New Jersey Conspiracy Lawyers

New Jersey Criminal Lawyers Schwartz Posnock

Experienced New Jersey conspiracy lawyers

The general conspiracy statute, 18 U.S.C. § 371, has proven to be a most flexible and enduring weapon for federal prosecutors. However, Congress has also incorporated specialized conspiracy provisions into statutes enacting a related substantive crime. For example, the Hobbs Act (18 U.S.C. § 1951) and RICO (18 U.S.C. § 1962(c)) both include heir own conspiracy provisions. The Comprehensive Drug Abuse Prevention and Control Act of 1970, which enacted the framework for the current drug legislation, incorporated two conspiracy provisions, 21 U.S.C. §§ 846 and 963.

The penalties for violating federal statutory conspiracies vary widely. In general, the specific federal conspiracy statutes provide for longer maximum terms of imprisonment than § 371, under which the maximum sentence is 5 years.

Seventy years ago Learned Hand characterized conspiracy as “the darling of the modern prosecutor’s nursery.”

The chief procedural advantage of a conspiracy charge is that it permits the prosecutor to join all coconspirators for trial. A joint trial enhances the likelihood of convicting each individual defendant as a result of the aggregation of evidence. The chief evidentiary significance of a conspiracy charge is that it permits the prosecutor to take advantage of the conspirator exception to the hearsay rule. Under Rule 801(d)(2) of the Federal Rules of Evidence, a statement is not hearsay if it is “made by the coconspirator of a party during the course and in furtherance of the conspiracy.” Furthermore, Rule 801 has been given an interpretation that substantially eases the prosecution’s burden of proof. The prosecution may use the coconspirators’ statements themselves to help establish both the conspiracy and the speaker’s participation in it.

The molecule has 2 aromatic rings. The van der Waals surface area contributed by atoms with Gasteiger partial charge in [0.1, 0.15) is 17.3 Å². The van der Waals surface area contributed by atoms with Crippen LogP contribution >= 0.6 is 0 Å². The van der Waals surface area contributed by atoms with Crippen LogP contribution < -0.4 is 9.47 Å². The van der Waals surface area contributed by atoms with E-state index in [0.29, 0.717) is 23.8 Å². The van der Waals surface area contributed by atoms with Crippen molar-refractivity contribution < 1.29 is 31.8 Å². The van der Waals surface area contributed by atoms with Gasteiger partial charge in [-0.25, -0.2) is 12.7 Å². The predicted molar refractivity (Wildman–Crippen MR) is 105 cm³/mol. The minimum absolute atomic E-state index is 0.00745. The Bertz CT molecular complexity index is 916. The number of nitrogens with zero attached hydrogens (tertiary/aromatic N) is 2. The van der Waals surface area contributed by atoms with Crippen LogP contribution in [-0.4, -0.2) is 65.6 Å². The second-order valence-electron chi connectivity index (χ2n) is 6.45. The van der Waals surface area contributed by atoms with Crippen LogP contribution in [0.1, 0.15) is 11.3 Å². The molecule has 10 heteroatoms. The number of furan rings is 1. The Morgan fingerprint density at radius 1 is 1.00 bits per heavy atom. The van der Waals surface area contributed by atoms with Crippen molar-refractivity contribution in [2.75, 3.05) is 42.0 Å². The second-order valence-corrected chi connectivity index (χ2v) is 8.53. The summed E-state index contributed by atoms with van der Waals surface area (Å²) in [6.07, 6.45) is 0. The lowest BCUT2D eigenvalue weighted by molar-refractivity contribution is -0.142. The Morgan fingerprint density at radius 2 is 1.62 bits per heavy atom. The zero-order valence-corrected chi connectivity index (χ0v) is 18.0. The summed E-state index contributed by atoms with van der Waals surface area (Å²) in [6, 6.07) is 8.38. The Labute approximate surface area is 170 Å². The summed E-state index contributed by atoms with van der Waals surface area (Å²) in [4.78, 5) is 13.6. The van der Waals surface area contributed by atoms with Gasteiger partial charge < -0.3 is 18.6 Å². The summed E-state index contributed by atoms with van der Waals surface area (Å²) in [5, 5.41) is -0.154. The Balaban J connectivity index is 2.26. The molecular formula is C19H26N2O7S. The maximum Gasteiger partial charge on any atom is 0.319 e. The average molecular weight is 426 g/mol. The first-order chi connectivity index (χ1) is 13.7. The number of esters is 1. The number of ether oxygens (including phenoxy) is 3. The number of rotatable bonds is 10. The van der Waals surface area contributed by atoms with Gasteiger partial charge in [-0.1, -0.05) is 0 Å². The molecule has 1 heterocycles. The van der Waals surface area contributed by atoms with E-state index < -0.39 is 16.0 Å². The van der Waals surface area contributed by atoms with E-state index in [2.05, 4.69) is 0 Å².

A conspiracy charge permits prosecution of inchoate criminal activity that never reached fruition. When the contemplated crime was completed, the addition of a conspiracy charge provides a basis for the addition of a second penalty even though only one substantive crime was committed.

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